The European Union is again on the Ukrainian government’s side, condemning the “continued efforts by pro-Russian separatists to destabilise Eastern and Southern Ukraine” and saying that it is not recognising the “illegitimate and illegal” referendum. This is what the text of the Conclusions of the Foreign Affairs Council meeting reads. The results of the meetings held previously this week led the Union to choose the hardest line. “Due to the Crimean situation we have widened the sanctioning criteria and added other thirteen persons to the black list,” explained Catherine Ashton, in charge of the EU diplomacy, “as well as two entities seized in Sevastopol and in Crimea which will be subject to asset freezing.” They are “two companies of the energy sector, nationalised by the pro-Russian government; not too big to represent a menace for the entire sector, yet” explained a high European official. Further measures, explained Baroness Ashton, will be taken if “free presidential elections” won’t take place on May 25.
The European Union, read the Conclusions, “will take particular attention to all parties’ attitude and behaviour” towards “the holding of free and fair presidential elections” before “deciding about possible future measures.” The obvious hint here is the possibility of Russian interference in the process.
The EU underlined it wants to uphold “Ukraine’s unity, sovereignty, independence and territorial integrity” and called upon Russia “to do likewise” hence demanded Russia “to call back its troops from the Ukrainian border and to immediately withdraw the mandate of the Federation Council to use force on Ukrainian soil.”
Brussels keeps on being indulgent with the Ukrainian nationalist militia, never mentioned explicitly into the text of the Conclusions of the Foreign Affairs Council meeting. For instance, dealing with the slaughter in Odessa, where on May 2 over 40 disarmed persons seeking refuge into the local Union headquarters were buried alive by the Pravi Sektor neonazis, the Conclusions do not go beyond the line held by the Ukrainian Prime Minister, Arseniy Yatsenyuk: the text calls for “a thorough investigation” on the “tragic events” that led to “many dead and injured”, with “those responsible to be brought to justice.” Yet, no explicit reference to the numerous paramilitary militia scattered around the country. Even though those militia should be disarmed according to the Geneva treaty. Even though those militia shot on unarmed civilians earlier this week, in Krasnoarmeisk, 80 kilometres far from Donetsk – the “capital” of the pro-Russian area – as told by an Italian journalist on the ground. As she said, one civilian was shot dead and several others were injured. Yet, when it comes to pro-Russian separatists, Member States expressed a clear blame for the “seizure of public buildings, kidnappings, killings and violation of media freedom by illegal armed groups.”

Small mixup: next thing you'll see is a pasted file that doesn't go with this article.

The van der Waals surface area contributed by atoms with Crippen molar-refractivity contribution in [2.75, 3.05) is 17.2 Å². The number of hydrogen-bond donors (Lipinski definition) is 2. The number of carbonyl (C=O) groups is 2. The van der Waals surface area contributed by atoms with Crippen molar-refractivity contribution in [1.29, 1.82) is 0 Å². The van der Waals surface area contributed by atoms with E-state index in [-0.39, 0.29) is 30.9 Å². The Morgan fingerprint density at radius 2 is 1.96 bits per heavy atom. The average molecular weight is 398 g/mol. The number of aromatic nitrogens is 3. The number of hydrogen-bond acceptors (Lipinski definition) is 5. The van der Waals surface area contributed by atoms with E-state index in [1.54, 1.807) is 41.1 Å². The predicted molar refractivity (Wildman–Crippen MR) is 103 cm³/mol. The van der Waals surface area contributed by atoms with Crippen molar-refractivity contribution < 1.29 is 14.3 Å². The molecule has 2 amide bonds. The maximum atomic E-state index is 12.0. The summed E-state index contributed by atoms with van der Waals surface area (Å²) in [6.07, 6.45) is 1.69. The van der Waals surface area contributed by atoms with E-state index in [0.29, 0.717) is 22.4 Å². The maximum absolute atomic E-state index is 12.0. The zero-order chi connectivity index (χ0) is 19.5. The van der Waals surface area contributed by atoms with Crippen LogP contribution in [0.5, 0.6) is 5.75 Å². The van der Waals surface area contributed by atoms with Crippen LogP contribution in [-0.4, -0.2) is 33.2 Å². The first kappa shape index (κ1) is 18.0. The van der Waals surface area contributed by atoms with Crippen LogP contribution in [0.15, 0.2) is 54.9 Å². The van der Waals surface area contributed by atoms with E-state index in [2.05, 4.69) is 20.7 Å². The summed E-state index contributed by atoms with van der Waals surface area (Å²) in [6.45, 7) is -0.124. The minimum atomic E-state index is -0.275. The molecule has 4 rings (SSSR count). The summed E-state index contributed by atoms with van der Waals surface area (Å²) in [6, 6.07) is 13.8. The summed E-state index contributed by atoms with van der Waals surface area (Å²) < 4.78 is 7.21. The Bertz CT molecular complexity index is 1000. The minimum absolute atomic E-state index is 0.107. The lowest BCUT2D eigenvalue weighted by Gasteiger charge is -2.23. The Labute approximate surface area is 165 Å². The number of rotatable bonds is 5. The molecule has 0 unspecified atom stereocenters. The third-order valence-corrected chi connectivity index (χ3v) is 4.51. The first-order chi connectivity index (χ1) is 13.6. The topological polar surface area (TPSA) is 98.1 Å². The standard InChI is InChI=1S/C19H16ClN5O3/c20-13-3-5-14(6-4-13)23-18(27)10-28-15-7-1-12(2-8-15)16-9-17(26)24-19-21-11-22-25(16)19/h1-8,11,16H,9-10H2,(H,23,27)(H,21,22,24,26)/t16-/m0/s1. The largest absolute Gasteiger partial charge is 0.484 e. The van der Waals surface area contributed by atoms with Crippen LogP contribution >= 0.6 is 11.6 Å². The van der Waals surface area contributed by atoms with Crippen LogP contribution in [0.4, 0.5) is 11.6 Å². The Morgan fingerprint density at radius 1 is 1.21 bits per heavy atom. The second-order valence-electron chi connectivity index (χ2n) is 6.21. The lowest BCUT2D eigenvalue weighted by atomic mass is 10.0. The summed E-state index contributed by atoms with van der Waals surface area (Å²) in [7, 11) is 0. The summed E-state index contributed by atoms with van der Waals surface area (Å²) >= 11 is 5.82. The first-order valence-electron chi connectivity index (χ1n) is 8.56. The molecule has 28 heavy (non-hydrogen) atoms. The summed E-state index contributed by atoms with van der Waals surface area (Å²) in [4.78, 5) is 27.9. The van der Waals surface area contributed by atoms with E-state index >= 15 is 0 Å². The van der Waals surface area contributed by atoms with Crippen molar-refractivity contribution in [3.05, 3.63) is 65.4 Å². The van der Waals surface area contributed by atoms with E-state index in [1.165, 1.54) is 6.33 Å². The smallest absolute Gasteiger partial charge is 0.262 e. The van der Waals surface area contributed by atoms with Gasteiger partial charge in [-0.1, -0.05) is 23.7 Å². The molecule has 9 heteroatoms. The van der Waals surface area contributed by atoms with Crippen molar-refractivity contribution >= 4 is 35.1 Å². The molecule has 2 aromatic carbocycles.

“Member States are just condemning the violences as a whole, trying to make everyone understand that there is no ‘good violence’ and ‘bad violence’, even though they prefer not to explicitly indicate individual Ukrainian politicians, nor to denounce the Nazi-Fascist organisations those politicians control to avoid acknowledging a separatist derive seen as negative,” explained us a European high official. That is, let’s not talk about the Ukrainian ‘bad guys’ and hope the situation does not escalate, with the elections seen as a way to restore normality. This is not the way in which Brussels will be able to reassure the Ukrainian Russian-speaking citizens yet: they feel they have been abandoned by Europe, and see the separatist option as the only possible way to get back the safety Kiev is no longer able to give them.